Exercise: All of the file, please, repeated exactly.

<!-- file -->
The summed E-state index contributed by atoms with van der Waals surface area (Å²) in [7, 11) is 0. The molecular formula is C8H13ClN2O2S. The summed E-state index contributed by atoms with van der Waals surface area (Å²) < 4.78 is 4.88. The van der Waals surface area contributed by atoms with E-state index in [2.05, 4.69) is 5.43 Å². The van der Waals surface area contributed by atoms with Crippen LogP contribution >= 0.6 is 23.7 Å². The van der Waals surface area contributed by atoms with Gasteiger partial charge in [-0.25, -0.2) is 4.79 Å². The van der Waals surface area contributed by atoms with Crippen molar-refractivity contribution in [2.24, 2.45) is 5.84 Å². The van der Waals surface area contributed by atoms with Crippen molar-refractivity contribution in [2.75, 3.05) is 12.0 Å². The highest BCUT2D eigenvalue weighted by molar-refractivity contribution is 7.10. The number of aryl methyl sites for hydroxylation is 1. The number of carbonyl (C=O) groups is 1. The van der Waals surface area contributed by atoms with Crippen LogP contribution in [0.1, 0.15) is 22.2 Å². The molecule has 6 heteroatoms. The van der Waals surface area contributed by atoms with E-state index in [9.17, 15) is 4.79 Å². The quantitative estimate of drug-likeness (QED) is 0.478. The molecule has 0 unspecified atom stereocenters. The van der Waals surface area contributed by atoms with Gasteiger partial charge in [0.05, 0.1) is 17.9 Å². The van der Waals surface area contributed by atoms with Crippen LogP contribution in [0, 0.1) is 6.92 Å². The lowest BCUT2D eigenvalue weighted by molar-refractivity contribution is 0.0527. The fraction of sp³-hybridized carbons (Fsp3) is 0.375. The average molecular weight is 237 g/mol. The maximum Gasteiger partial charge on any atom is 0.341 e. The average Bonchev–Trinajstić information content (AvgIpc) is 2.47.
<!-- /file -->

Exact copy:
The summed E-state index contributed by atoms with van der Waals surface area (Å²) in [7, 11) is 0. The molecular formula is C8H13ClN2O2S. The summed E-state index contributed by atoms with van der Waals surface area (Å²) < 4.78 is 4.88. The van der Waals surface area contributed by atoms with E-state index in [2.05, 4.69) is 5.43 Å². The van der Waals surface area contributed by atoms with Crippen LogP contribution >= 0.6 is 23.7 Å². The van der Waals surface area contributed by atoms with Gasteiger partial charge in [-0.25, -0.2) is 4.79 Å². The van der Waals surface area contributed by atoms with Crippen molar-refractivity contribution in [2.24, 2.45) is 5.84 Å². The van der Waals surface area contributed by atoms with Crippen molar-refractivity contribution in [2.75, 3.05) is 12.0 Å². The highest BCUT2D eigenvalue weighted by molar-refractivity contribution is 7.10. The number of aryl methyl sites for hydroxylation is 1. The number of carbonyl (C=O) groups is 1. The van der Waals surface area contributed by atoms with Crippen LogP contribution in [0.1, 0.15) is 22.2 Å². The molecule has 6 heteroatoms. The van der Waals surface area contributed by atoms with E-state index in [9.17, 15) is 4.79 Å². The quantitative estimate of drug-likeness (QED) is 0.478. The molecule has 0 unspecified atom stereocenters. The van der Waals surface area contributed by atoms with Gasteiger partial charge in [0.05, 0.1) is 17.9 Å². The van der Waals surface area contributed by atoms with Crippen LogP contribution in [0, 0.1) is 6.92 Å². The lowest BCUT2D eigenvalue weighted by molar-refractivity contribution is 0.0527. The fraction of sp³-hybridized carbons (Fsp3) is 0.375. The average molecular weight is 237 g/mol. The maximum Gasteiger partial charge on any atom is 0.341 e. The average Bonchev–Trinajstić information content (AvgIpc) is 2.47.